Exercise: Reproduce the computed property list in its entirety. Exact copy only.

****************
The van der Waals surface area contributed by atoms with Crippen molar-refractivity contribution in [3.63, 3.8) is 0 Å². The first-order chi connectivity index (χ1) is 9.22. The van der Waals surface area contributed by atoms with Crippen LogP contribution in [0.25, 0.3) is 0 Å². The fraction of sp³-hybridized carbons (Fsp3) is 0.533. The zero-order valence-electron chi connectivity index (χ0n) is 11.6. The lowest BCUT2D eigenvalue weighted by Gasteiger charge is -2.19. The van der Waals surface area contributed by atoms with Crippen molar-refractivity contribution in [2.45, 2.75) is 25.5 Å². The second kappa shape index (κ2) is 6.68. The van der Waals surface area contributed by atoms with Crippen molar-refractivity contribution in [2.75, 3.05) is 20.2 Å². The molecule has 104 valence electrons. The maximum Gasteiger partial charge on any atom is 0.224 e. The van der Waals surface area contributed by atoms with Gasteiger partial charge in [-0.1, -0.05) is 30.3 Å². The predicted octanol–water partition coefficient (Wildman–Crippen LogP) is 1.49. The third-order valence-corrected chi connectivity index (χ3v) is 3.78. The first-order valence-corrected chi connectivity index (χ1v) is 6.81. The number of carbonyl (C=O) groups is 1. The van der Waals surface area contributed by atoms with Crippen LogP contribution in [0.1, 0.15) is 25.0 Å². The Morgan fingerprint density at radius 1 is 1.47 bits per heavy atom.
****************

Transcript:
The van der Waals surface area contributed by atoms with Crippen molar-refractivity contribution in [3.63, 3.8) is 0 Å². The first-order chi connectivity index (χ1) is 9.22. The van der Waals surface area contributed by atoms with Crippen LogP contribution in [0.25, 0.3) is 0 Å². The fraction of sp³-hybridized carbons (Fsp3) is 0.533. The zero-order valence-electron chi connectivity index (χ0n) is 11.6. The lowest BCUT2D eigenvalue weighted by Gasteiger charge is -2.19. The van der Waals surface area contributed by atoms with Crippen molar-refractivity contribution in [2.45, 2.75) is 25.5 Å². The second kappa shape index (κ2) is 6.68. The van der Waals surface area contributed by atoms with Crippen molar-refractivity contribution in [2.75, 3.05) is 20.2 Å². The molecule has 104 valence electrons. The maximum Gasteiger partial charge on any atom is 0.224 e. The van der Waals surface area contributed by atoms with Gasteiger partial charge in [-0.1, -0.05) is 30.3 Å². The predicted octanol–water partition coefficient (Wildman–Crippen LogP) is 1.49. The third-order valence-corrected chi connectivity index (χ3v) is 3.78. The first-order valence-corrected chi connectivity index (χ1v) is 6.81. The number of carbonyl (C=O) groups is 1. The van der Waals surface area contributed by atoms with Crippen LogP contribution in [0.1, 0.15) is 25.0 Å². The Morgan fingerprint density at radius 1 is 1.47 bits per heavy atom.